Valentine provides Ender with the final word on manipulation. People are always manipulated, all that they can choose is whose path they will follow. Ender will never be able to live his own life; in fact, there is no such thing as living one's own life without others' influence. Ender leaves with Valentine because at least once he gets to the bugger world he will be on his own. Peter will not be able to control him there, and he can attempt to understand better the race that he destroyed. When he finds the bugger queen Ender understands that the buggers know him very well, and that they understood that he did not hate. They knew that his compassion would be strong enough for him to help them. Even the buggers manipulate Ender, since they get him to dedicate his life to finding them a new home. The difference is that Ender has taken Valentine's advice and has chosen to follow the path that he wants to be on anyway. In this way Ender is able to finally win back his freedom, because, although he is on a mission that another race left for him, it is the mission that he wants to be on. The buggers understood Ender better than anyone else, because they saw his thoughts, and so they know not only that will he help them but that he wants to help them.
In the end it is Ender's empathy that wins out. He is perhaps the only human being who would be willing to listen to what the bugger queen has to say, and empathy is the same trait that allows him to destroy the buggers. Ender was right when he told his sister that after he understands his enemy, and before he destroys them, he loves them. Now there is no war to be fought, and he does not have to destroy someone else's enemy. Ender is free to understand and to love, and that is why he agrees to help the buggers find a new home. He has to make up for the crimes that he committed. Graff and Rackham thought that they were doing what needed to be done, and that the necessities of war meant they had no choice but to trick Ender into fighting, but Ender now knows that they were wrong. All of mankind was wrong. The buggers did not want to fight and would have been willing to communicate. They do not blame humans for killing them, but Ender blames himself because he always knew in his heart that there had to be a way other than war with other sentient beings. All of the manipulation that Ender had to endure was to win a war that never needed to have been fought, and this deeply troubled Ender's soul. Now, with the bugger queen, he has a chance to undo his wrongs and bring back the consciousness that he wiped out, and there is no one else to tell him what to do. Ender is finally free, and with his freedom he must make up for all that he did while under someone else's control. Valentine was right when she told him that his life would never be his own, but it is only when acting fully of our own volition, even if on a path prescribed by another, that we are truly free. It took years and billions of deaths, but Ender Wiggin has won his freedom, and he has still retained the compassion that will let him use that freedom to help make up for the crimes of his past.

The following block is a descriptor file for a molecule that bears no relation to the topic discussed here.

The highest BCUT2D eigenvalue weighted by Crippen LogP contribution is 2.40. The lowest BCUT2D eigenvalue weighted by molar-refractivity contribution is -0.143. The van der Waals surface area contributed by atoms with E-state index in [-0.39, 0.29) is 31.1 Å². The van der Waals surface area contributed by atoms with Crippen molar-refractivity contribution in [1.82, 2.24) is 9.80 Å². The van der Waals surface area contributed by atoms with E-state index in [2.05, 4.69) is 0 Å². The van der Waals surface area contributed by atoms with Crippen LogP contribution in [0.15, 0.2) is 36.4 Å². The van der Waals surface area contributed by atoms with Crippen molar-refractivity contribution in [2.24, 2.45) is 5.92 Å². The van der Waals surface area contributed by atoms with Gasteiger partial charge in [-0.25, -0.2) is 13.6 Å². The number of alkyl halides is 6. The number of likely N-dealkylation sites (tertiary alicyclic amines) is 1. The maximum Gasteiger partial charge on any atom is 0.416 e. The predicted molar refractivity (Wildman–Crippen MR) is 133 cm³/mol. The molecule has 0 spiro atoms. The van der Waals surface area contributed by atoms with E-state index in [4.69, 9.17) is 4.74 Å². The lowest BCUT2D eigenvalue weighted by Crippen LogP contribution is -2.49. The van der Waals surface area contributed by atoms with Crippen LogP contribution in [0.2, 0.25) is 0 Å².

I think the foil of the brothers' motivations can be simplified like this:
Ender is always doing the wrong thing for the right reasons:
Ender always wants to do no harm, but is often forced to harm/destroy by situations beyond his control. He does his best to do things in the most moral way, and for only the most moral purposes, but that's not always as possible as he would like.
Peter does the right thing for the wrong reasons:
Peter simply wants to do whatever is the easiest/most beneficial for himself, and is in... Read more→
273 out of 292 people found this helpful
Some theories: Can Peter, Ender, and Valentine represent the id, the ego, and the superego? Seems likely to me. Also, what is the significance of all the names in the novel? Note that Peter, Andrew, and Valentine are saints. What did they do? I guess Valentine is something love-related, and Peter is the bad apostle, right? Also, who were Locke and Demosthenes historically? I know that John Locke was an English philosopher in the 1600s, and Demosthenes was a Greek philosopher, right? And Eros, the name of the planet - what's the significance ... Read more→
54 out of 65 people found this helpful
The teachers doesn't show any compassion to the pupils of the battle school. Althought we (me and my ego's) think that they have more compassion and care alot more of the children than they show through. We think that it is to make strong soldiers and that they don't want them to be weak and want to go home etc.